As respects members of the Legislature and Ministers, for these classes may be considered together, it is especially hard to speak positively. The resounding explosion of the Panama affair, in which it was proved that immense sums had been diverted from the making of the Canal to private gains, and that some of these had gone to purchasing support in the Chamber, possibly from a few ministers and certainly from some deputies, created an atmosphere of suspicion which lasted for years, like the smoke that continues to hang over the spot where a high explosive shell has struck the ground. A scandal so tremendous seemed to confirm the vague suspicions that had existed before: and it tended to render probable charges subsequently made. That very few persons were ultimately convicted scarcely diminished the effect, because it was known that some of the accused had escaped justice, either for want of evidence or through official connivance, and no one could be sure how many these might be. Nothing similar has occurred since, yet the memory of Panama has remained to be used as a reproach against Parliamentary government, even by those who know that there were scandals in the days of Louis Philippe, when the intellectual character of the Chamber stood high, and more numerous scandals in the eighteen years' reign of Napoleon III. than the Republic has seen during the last fifty.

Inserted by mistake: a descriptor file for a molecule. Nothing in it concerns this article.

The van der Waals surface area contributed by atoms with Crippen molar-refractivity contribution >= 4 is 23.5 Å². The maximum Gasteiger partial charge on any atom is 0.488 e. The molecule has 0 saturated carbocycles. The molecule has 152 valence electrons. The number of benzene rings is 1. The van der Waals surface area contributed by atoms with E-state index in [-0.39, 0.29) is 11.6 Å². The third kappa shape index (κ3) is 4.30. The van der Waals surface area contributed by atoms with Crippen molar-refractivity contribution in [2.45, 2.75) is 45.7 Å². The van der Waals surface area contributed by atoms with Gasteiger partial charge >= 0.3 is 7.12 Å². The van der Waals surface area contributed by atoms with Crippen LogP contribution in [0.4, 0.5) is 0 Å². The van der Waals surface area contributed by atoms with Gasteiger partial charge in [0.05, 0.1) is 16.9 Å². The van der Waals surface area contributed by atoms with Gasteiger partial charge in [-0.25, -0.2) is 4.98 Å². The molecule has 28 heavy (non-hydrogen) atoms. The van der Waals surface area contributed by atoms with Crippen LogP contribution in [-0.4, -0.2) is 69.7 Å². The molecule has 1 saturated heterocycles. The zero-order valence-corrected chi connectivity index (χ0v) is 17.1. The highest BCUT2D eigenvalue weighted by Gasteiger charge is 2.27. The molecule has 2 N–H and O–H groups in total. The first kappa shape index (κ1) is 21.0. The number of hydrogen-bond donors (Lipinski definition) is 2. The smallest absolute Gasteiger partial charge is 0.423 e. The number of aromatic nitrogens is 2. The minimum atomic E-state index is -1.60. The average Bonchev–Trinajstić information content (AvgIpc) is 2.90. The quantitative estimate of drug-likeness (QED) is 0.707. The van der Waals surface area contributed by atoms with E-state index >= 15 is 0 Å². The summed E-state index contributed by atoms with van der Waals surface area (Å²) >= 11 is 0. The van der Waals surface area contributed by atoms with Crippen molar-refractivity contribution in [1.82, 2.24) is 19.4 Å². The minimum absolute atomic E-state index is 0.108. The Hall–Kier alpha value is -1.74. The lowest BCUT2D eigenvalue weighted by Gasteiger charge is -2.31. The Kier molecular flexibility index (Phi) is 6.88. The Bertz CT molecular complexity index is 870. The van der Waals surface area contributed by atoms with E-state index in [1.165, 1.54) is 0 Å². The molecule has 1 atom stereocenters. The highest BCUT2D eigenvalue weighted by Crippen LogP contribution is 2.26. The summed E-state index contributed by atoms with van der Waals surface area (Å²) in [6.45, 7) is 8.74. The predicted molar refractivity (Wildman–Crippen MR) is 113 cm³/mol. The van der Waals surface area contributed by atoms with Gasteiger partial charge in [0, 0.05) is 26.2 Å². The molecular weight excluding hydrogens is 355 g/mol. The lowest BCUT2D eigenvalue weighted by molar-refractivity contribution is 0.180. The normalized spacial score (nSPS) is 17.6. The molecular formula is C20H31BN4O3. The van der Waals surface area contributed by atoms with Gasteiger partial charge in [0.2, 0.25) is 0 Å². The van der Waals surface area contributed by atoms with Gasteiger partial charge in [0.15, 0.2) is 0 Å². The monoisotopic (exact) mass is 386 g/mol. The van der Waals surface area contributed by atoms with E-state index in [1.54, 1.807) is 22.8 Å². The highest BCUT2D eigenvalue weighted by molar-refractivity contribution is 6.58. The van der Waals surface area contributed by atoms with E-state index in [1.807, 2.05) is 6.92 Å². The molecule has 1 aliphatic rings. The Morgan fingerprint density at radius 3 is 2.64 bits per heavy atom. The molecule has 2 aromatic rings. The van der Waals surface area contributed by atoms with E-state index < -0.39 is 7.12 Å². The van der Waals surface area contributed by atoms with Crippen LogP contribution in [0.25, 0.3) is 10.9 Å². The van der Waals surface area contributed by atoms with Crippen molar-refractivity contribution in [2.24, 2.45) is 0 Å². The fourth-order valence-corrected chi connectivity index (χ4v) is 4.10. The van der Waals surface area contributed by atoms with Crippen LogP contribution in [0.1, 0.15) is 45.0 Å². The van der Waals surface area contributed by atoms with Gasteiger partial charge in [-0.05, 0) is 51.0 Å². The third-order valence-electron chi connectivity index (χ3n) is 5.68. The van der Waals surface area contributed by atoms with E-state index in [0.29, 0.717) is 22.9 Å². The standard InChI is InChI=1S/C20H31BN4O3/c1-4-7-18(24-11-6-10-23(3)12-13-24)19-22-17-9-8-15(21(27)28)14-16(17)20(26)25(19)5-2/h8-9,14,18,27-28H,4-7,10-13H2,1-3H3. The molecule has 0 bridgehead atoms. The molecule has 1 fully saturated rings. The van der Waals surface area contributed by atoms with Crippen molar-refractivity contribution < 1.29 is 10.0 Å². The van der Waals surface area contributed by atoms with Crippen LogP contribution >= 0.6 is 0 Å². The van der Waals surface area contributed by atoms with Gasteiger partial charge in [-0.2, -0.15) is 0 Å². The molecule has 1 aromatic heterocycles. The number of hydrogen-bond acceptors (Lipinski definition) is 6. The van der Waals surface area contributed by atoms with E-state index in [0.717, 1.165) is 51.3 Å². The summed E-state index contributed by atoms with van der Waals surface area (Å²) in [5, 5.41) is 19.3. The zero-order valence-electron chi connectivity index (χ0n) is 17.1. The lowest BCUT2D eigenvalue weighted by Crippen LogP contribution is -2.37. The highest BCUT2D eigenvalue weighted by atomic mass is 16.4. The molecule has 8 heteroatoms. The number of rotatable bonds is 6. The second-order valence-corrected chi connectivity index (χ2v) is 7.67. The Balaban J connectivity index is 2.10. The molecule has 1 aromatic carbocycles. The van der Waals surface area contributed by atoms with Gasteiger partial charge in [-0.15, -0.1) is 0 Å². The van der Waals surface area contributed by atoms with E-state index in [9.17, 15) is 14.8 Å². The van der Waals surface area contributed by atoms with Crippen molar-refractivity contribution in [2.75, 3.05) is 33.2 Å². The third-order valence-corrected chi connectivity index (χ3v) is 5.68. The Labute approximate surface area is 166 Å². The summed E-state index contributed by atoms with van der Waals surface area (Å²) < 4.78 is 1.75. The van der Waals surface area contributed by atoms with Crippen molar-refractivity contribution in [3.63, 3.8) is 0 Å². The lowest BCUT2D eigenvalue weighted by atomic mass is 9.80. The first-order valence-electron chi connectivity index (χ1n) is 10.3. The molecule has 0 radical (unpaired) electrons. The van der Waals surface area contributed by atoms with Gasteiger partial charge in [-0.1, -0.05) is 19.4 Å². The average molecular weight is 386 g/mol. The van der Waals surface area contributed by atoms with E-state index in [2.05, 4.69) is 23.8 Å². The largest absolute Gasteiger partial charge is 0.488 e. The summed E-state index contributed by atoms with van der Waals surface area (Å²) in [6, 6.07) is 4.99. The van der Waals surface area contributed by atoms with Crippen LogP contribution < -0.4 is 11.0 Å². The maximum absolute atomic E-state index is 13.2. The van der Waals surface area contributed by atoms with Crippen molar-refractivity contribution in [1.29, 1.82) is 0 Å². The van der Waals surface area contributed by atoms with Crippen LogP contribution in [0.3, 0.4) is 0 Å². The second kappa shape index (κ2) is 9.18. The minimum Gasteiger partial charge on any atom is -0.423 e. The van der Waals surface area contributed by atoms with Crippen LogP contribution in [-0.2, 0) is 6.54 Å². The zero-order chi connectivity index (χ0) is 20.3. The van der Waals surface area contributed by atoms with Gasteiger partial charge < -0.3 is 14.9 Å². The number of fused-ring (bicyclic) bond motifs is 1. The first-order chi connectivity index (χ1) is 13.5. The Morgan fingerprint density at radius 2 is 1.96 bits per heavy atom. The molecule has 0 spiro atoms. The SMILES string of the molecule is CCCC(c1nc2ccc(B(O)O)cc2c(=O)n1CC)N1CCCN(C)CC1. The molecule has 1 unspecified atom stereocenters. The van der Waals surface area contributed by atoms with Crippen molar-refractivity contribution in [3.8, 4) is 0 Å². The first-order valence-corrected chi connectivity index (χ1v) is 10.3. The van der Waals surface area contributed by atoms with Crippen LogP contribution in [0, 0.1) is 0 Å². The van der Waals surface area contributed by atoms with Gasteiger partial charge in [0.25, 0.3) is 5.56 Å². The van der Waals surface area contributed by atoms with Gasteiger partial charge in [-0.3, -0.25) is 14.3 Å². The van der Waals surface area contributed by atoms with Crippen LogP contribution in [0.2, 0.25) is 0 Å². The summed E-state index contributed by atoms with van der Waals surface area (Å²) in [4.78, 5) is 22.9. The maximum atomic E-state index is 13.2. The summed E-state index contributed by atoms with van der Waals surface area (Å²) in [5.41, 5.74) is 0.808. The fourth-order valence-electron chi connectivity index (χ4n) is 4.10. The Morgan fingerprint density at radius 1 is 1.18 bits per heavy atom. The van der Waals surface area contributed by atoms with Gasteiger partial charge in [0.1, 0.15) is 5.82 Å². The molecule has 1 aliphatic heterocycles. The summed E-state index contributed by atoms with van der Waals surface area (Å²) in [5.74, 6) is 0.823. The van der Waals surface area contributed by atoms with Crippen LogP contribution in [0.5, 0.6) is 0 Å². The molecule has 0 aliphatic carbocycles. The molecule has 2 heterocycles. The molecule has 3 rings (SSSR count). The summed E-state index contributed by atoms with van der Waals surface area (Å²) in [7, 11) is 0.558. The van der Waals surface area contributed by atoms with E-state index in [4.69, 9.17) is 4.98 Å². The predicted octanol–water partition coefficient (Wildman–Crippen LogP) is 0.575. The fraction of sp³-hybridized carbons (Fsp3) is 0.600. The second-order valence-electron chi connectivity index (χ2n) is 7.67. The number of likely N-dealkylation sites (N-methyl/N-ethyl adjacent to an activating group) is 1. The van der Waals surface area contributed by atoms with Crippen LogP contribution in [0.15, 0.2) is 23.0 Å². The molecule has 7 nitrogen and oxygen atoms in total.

That there are some corruptible members of the Legisture is probable. Such men are to be found in every large assembly, though in a few the standard of probity has been kept so high that they seldom venture to affront it. Some sources of temptation are absent. Those private Bills, promoted in the interests of some commercial or industrial enterprise, or granting a valuable concession of public rights to private undertakings, which are the chief source of corruption in American legislatures, scarcely exist in Trance. Few new railroads have been constructed of late years: few projects are brought forward which affect business men sufficiently to make it worth their while to approach legislators. Those who seek their own interests in the imposition or reduction of protective duties on imports generally pursue their aims openly. Nevertheless it does happen that large financiers, or firms desiring to develop undertakings abroad, as for instance in Turkey, or in the colonies, do attempt to bring improper influences to bear: and sometimes they succeed. Persons who ought to know assure me that the percentage of purchasable deputies is trifling, but that a good many are not above using their position for gainful purposes, as an advocate may extend his practice by his position in the Chamber, or as a deputy can profit by indirectly helping a commercial company. Some evidence of the anxiety which the connection of senators and deputies with business undertakings has been causing may be found in the bills introduced to declare certain positions incompatible with that of a legislator. The provisions of the existing law declare the ineligibility for a seat of any one who exercises a public function paid by State funds (with a very few exceptions for Ministers and others), of any one who is a member of a “Commission Départmentale,” or of a Conseil Général, and of a director of three great steam-packet companies which hold postal service concessions from the Government. It was proposed by a bill of 1917 to extend this ineligibility to persons discharging either any function paid by the funds of the State, or of a Department, or of a Commune, or of a Colony, or any function to which a person may be nominated by the State in any financial, industrial, or commercial company or enterprise; and the bill would also forbid members of either Chamber, Ministers, and Under Secretaries of State to take part in any bargain or adjudication to which the State, or departments, or communes are parties in respect of work to be done or goods to be supplied. One can conjecture the evils at which such provisions as these are aimed.